Prophesee joins Qualcomm in faster event-based smartphone cameras

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Profhesee has partnered with Qualcomm to bring a new type of fast image sensor to smartphone cameras.

Metavision “event-based” technology will enable smartphone cameras to capture fast action compared to current image sensors. The company made the announcement along with Qualcomm at the Mobile World Congress event in Barcelona.

The idea is to bring the speed, efficiency and quality of neuromorphic vision to mobile devices.
Technical and business collaboration will provide mobile device developers with a fast and efficient way
to harness the ability of the Paris-based Profhesee sensor to dramatically improve camera performance, particularly in fast-moving dynamic scenes (e.g. sports scenes) and low light, through its innovative asynchronous pixel detection approach and event-based continuums.

Unlike normal image sensors, event-based sensors designed by Prophesee only capture changes in a smartphone’s image. That allows them to bypass the processing required by other types of sensors that process each pixel of an image. Prophesee only captures changes or events that reflect something that is changing in a moving image.


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Prophesee and Qualcomm have agreed to a multi-year collaboration to enable native compatibility between Prophesee’s event-based Metavision sensors and software and Snapdragon premium mobile platforms.

The world is not based on plots or frames. Inspired by the human eye, Profhesee’s event-based sensors repair motion blur and other image quality artifacts caused by conventional sensors, especially in high-dynamic scenes and low-light conditions, bringing photography closer and the video to our true experiences, Profhesee said.

Prophesee captures speed well using a new type of sensor for smartphone cameras.

“Prophesee is a clear leader in the application of neuromorphic techniques to address the limitations of traditional
cameras and improve the overall user experience. We believe this is revolutionary technology for
take mobile photography to the next level and our technical and commercial collaboration
The tiers will help drive adoption by major OEMs,” Judd Heape, vice president of product management for Qualcomm Technologies, said in a statement. “Their pioneering achievements with shutterless capability in event cameras deliver a significant improvement in the quality of photography available on the next generation of Snapdragon-powered mobile devices, even in the most demanding environments, opening up a range of new possibilities for Snapdragon customers. ”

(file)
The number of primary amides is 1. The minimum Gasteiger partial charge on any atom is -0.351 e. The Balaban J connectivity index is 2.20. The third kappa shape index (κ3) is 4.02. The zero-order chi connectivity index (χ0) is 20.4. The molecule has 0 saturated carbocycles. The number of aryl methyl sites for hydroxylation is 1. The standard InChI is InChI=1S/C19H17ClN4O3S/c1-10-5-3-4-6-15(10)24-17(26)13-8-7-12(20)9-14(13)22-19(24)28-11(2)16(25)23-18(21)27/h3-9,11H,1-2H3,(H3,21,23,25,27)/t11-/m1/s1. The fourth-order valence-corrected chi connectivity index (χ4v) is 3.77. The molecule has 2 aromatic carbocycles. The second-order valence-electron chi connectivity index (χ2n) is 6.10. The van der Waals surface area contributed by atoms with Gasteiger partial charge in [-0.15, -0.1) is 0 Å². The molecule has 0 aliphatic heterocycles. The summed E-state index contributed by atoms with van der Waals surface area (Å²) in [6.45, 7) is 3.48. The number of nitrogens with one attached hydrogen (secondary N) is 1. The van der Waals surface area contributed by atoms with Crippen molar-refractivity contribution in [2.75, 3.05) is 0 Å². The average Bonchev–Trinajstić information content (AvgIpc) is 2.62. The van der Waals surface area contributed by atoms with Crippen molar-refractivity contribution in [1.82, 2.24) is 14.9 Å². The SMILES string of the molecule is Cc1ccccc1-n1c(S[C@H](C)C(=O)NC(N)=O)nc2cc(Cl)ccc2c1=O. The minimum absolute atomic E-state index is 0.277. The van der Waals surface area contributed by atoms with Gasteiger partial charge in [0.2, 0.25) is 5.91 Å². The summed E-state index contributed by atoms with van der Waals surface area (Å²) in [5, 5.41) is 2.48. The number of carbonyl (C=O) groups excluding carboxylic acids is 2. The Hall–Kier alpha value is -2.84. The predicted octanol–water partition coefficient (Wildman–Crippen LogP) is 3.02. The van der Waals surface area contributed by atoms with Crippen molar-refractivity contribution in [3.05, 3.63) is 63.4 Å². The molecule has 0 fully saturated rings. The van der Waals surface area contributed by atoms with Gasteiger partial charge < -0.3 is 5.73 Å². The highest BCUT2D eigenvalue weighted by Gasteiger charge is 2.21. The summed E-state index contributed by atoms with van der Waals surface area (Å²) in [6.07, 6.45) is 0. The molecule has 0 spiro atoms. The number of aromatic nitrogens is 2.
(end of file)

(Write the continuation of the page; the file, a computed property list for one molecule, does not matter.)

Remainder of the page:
Prophesee’s event-based neuromorphic Metavision sensors and software will be available for premium Snapdragon mobile platforms. Development kits are expected to be available through Prophesee this year.

“We are excited to be working with the provider of one of the world’s most popular mobile platforms to
incorporate event-based insight into the Snapdragon ecosystem. Through this collaboration, product
developers will be able to drastically improve the user experience with cameras that deliver images
quality and operational excellence are not available using only traditional framework-based methods,” said Luca
Verre, CEO of Prophesee, in a statement.

How does it work

Judd Heape, vice president of product management at the Qualcomm Technologies event.

Profhesee’s innovative sensors add a new dimension of detection to mobile photography. They change
the paradigm in traditional image capture by focusing only on changes in a scene, pixel by pixel,
continuously, at extreme speeds, the companies said.

Each pixel of the Metavision sensor incorporates a logic core, allowing it to act like a neuron. Each of them is activated intelligently and asynchronously based on the number of photons they detect. A pixel that activates itself is called an event. In essence, events are driven by scene dynamics, not an arbitrary clock anymore, so the acquisition rate always matches the actual dynamics of the scene.

Prophesee uses event-based optics.

High-performance event-based blurring is achieved by synchronizing a frame-based system and Prophesee.
Event-based sensor. The system then fills the gaps between and within frames with microsecond events to algorithmically extract pure motion information and repair motion blur.

A development kit with support for Prophesee sensor technologies is expected to be released.
available this year. Prophesee has more than 100 engineers and 50 international patents.

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